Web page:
• Meningitis – should received drugs that can cross the blood-CSF barrier & the agent must be bactericidal due o the relative paucity of phagocytes & opsonins at the site of infection ex. Chloramphenicol • Bacterial endocarditis vegetation – needs bactericidal, with the selected agent administered parentally over a long period and at a dose that produces serum levels at least 8x higher than the minimal bactericidal concentration (MBC) • Osteomyolysis – site that is somewhat resistant to opsonophagocytic removal of infecting bacteria • Chronic prostitis – difficut to cure because most antibiotics does not penetrate through the capillaries serving the prostrate. • Intraocular Infection (sp. endopthalmitis) – difficult to treat because retinal capillaries lacking fenestration hinder drug penetration into the vitreous from blood. • Abcess – poor penetration of antibiotics. • Urinary Tract Infection (sp. in the bladder) – easy to cure because of higher concentration of antibiotics to urine than in blood. (Nitrofurantoin & methenamnie salt) E. Combination Therapy Use of single agent therapy with a narrow spectrum of activity against the pathogen diminished the alteration of the normal flora thus limiting the overgrowth of resistant nosocomial organism, avoids potential toxicity of multiple-drug regimens & reduce the cost. Circumstances for the Use of Multiple–drug regimen 1. Prevention of Emergence of resistant mutants – a second antibacterial agent with a mechnismof action different from that of the first is added to prevent the emergence of resistant mutants. 2. Synergistic or Additive activity – involves the lowering of the MIC & MBC of each drugs tested in combination against a specific bacterium. (Synergy – each agentis more active when combined with a second drug than would be alone; Additive – combined activity of the drugs is equal to the sum of their individual activities). Ex. B-lactam/Aminoglycoside & Trimethoprim/Sulfamethoxazole. 3. Therapy directed against multiple potential pathogens (ex. Intraabdominal or brain abcesses) F. Empirical Theraphy Antibacterial therapy is begun before a specific bacterial pathogens has been identified. Situations in which empirical therapy is appropriate include the following: 1. Life threatening infection 2. Treatment of Community-acquired infections V. Choice of Antibacterial Therapy A. B-lactam – Penicillins (except for the semisynthetic & penicillinase-resistant antistaphylococcal agents) are ineffective against isolates procing B-lactamase enzymes. • Penicillin G – spectrum including spirochete, streptococci, E. faecalis, most Neisseria sp., a few staphylococcus, many fastidious oral bacteria, clostridium sp., Pasteurella multocida, Erysipelothrix rhusiopathiae & Streptobacillus moniliformis. • Ampicillin – extends the spectrum of penicillin G to some gram-negative rods active against some isolates of E. coli, Proteus mirabilis, Salmonella, Shigella & H. influenzae. • Penicillinase-Resistant Penicillins (ex. Methicillin) – use solely for the treatment of Staphylococcal infection. • Antipseudomonal Penicillin (ex. Piperacillin) – spectrum include bacteria covered by ampicillin as well as some nonpseudomonal enteric gram-negative bacilli • First-Generation Cephalosporin – spectrum including penicillinase-producing, methicillin-susceptible staphylococci & streptococci but not a drug of choice of such infection. They have excellent activity against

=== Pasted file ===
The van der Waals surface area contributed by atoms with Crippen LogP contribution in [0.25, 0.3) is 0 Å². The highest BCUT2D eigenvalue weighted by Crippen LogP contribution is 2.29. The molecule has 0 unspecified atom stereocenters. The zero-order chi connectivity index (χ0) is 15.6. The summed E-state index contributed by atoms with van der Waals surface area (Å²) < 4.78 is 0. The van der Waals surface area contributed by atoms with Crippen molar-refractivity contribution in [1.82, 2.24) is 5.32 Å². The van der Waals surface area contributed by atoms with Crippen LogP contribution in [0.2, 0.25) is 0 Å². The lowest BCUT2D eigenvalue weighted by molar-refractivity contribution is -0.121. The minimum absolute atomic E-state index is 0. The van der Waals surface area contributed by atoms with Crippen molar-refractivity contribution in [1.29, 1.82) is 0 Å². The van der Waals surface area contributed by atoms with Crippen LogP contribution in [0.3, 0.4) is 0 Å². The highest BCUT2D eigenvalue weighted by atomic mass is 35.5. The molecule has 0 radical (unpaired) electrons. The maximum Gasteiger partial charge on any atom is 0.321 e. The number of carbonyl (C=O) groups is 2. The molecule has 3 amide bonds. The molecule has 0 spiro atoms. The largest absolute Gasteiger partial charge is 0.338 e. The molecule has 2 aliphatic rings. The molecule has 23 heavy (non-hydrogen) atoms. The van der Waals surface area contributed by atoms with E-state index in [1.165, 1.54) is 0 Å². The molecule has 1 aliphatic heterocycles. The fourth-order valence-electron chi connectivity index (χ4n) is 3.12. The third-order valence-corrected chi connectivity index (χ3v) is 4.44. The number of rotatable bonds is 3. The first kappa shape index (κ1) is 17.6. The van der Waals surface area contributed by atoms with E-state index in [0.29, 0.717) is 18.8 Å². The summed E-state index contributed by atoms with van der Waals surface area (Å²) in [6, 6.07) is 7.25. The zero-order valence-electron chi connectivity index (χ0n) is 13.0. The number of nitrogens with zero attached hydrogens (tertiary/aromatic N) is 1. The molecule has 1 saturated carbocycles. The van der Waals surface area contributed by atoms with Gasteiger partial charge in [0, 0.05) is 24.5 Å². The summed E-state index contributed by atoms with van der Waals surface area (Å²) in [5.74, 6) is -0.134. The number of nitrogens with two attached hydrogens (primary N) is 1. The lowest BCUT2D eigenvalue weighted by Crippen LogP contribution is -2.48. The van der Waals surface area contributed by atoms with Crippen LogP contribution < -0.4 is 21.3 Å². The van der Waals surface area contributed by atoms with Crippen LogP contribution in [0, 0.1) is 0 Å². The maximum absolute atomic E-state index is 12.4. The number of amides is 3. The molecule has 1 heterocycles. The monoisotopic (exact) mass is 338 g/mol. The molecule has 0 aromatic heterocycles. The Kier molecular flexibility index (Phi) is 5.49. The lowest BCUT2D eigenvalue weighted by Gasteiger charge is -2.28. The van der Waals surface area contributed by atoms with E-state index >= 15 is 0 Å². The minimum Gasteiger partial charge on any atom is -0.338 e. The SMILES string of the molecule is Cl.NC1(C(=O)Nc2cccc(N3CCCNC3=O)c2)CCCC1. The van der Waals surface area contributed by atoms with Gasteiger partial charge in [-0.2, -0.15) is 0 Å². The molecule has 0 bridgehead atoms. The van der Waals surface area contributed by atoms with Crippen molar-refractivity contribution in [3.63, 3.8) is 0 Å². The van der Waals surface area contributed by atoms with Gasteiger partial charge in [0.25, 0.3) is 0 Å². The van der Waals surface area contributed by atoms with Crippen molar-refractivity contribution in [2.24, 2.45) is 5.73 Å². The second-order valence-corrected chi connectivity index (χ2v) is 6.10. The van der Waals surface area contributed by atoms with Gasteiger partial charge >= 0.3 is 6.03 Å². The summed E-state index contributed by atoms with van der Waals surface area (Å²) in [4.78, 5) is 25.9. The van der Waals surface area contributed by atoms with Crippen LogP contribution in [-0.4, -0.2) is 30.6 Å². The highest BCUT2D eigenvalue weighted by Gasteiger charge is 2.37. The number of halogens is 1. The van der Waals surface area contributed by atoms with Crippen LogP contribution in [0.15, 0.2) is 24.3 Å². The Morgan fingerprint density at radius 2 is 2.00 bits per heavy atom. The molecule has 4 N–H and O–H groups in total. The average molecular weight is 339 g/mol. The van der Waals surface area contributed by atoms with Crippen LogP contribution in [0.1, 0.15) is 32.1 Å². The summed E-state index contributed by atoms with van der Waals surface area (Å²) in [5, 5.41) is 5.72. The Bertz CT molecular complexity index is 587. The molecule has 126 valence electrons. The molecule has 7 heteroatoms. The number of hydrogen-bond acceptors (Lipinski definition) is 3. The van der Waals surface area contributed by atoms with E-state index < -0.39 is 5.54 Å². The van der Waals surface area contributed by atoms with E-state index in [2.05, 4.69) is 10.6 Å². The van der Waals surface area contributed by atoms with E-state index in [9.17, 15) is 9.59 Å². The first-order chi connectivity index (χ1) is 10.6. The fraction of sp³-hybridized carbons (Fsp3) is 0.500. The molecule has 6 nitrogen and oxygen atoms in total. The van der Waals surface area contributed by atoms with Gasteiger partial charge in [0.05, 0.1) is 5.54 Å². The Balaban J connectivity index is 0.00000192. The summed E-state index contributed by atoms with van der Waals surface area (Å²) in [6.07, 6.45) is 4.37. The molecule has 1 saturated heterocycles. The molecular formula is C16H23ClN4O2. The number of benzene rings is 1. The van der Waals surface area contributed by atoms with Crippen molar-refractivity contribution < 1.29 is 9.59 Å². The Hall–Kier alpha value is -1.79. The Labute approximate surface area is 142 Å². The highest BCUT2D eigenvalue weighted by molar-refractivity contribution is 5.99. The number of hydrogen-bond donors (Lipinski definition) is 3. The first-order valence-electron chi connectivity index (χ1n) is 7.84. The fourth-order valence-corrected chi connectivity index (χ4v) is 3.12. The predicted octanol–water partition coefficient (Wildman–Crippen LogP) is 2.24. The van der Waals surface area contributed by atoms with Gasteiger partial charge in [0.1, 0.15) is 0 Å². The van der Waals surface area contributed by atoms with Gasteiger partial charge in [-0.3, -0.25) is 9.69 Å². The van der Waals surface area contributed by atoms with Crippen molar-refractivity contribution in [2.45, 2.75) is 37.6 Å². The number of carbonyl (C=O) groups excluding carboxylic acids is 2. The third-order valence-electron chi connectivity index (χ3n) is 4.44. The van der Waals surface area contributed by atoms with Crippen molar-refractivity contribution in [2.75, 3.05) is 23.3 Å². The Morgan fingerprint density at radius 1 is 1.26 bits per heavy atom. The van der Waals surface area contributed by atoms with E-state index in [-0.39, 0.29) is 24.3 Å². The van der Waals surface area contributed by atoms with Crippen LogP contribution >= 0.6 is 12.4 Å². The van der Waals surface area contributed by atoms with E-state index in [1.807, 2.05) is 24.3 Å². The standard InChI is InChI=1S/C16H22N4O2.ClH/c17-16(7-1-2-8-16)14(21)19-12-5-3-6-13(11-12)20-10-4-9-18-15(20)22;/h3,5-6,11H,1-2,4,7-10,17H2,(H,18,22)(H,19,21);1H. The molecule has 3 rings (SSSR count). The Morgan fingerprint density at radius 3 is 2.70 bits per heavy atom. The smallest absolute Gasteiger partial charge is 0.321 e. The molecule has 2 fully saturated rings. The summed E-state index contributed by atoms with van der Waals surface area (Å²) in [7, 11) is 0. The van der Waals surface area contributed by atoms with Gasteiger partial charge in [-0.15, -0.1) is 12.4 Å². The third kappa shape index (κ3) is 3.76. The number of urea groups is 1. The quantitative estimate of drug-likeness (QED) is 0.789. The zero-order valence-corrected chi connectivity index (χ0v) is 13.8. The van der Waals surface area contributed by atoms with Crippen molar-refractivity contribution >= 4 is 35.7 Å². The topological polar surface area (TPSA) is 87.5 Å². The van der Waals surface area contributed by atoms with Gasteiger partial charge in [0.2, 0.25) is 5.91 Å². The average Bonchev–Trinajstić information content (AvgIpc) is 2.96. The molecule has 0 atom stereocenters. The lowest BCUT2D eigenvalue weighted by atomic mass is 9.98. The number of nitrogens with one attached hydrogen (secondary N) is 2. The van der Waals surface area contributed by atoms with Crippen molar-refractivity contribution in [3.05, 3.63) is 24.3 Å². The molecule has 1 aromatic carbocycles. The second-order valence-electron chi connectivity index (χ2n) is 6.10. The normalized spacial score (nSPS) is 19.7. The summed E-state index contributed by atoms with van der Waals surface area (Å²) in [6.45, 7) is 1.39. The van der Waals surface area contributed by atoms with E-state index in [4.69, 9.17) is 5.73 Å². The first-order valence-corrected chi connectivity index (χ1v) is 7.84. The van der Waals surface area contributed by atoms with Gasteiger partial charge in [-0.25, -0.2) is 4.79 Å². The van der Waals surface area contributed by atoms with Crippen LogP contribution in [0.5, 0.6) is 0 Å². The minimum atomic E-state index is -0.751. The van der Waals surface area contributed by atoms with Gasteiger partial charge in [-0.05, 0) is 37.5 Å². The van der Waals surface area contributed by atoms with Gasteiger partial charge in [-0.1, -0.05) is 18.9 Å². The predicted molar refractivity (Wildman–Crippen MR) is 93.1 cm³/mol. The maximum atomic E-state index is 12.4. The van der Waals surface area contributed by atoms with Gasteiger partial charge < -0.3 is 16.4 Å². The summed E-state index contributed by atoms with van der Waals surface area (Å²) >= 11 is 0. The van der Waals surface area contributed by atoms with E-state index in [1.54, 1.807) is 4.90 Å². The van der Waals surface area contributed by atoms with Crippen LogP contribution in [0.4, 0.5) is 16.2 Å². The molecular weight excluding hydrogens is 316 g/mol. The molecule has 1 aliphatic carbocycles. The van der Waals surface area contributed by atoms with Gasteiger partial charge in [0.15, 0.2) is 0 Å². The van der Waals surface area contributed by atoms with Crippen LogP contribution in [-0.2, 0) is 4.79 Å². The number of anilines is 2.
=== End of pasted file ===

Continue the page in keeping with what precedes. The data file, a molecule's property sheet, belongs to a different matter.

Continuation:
many isolates of E. coli, Klebsiella pneumoniae & P. mirabilis & are among the drug of choice in presumptive theraphy for community acquired pneumoniae. • Parenteral Second-generation Cephalosporin (ex. Cefuroxime, Cefoxitin & cefotetan) – extends the gram-negative spectrum of first generation compound with good activity against B. fragilis. • Oral second- & third-generation Cephalosporin – have fair activities against gram-positive cocci & H. influenzae & are widely used in patient with otitis media, sinusitis & lower respiratory tract infection. • Third-generation parenteral cephalosporins (ex. Ceftaxidime & Cefepime) – all have broad spectrum of activity against enteric gram-negative rods & are useful for treatment of hospital-acquired infection caused by multiple resistant organism. • Carbapenems (Imepenem, Meropenem, Ertapenem) – have excellent activity in vitro with virtually all bacterial pathogens except Stenotrophomonas, MR Staphylococci & E. faecium. They are usually in combination with renal dipeptidase inhibito cilastin to prevent renal inactivation. • Monobactam (Aztreonam) – spectrum limited to gram-negative enteric bacilli. B. Vancomycin – spectrum limited to gram-positive cocci, especially enterococci, streptococci & staphycocci which serve as a second-line therapy for most gram-positve bacterial infection; drug of choice for pseudomembranous colitis caused by C. deficille not responsive to metronidazole. C. Aminoglycosides (Gentamicin & Tobramycin)– rapidly bactericidal in vitro at low concentrations, with activity limited to gram-negative bacteria & staphylococci; drug of choice for any suspected gram-negative bacteremia infection & for severe infection of the upper urinary tract. Streptomycin is the drug of choice in initial therapy for tularemia, plague, glanders & brucellosis. D. Macrolides (Erythromycin) & Ketolides – has a broad-spectrum activity against gram-positive bacteria with the additional activity against (drug of choice)Legionella, Mycoplasma, Camphylobacter, Bordetella pertusis and some Chlamydia isolates. Drug of choice to communit acquired pneumococcal pneumoniae & group A streptococcal pharyngitis to penicillin-allergic patient. Clarithroymycin, in combination of proton pump inhibitor has been the drug of choice for the treatment of gastric infection by H. pylori. E. Lincosamides (Clindamycin) – shares gram-positve coccal spectrum of erythromycin but is more active against susceptible staphylococci. Drug of choice for treatment of severe invasive group A streptococcal infection. F. Chloramphenicol – broad spectrum of activity against gram-positive & gram-negative bacteria, although plasmid mediated resistance has diminished its effective spectrum. Remains the drug of choice for the treatment of typhoid fever & plague & still useful for the treatment of brucellosis & both pneumococcal & meningococcal meningitis in patient with severe penicillin allergy. G. Tetracycline (Doxycycline & Minocycline) – has broad spectrum of bacteriostatic activity against grampositive & gram-negative bacteria & are widely used in a variety of community acquired infection. Drug of choice for acute bacterial exacerbations of chronic bronchitis, granuloma inguinale, brucellosis, tularemia, glanders, meliodosis, spirochetal infections caused by Borrelia, infectiondue to Vibrio vulnificus, some Aeromonas infections due to Stenotrophomonas, plague, ehrlichiosis & due to Mycobacterium marinum. H. Sulfonamides & Trimethoprim – has a broad spectrum of bacteriostatic activity individually & in combination against facultative gram-negative bacteria & Staphylococci. Drug of choice for the treatment of Nocardia Infections, Leprosy (dapsone) & toxoplasmosis (sulfadiazine), and uncomplicated urinary tract infection.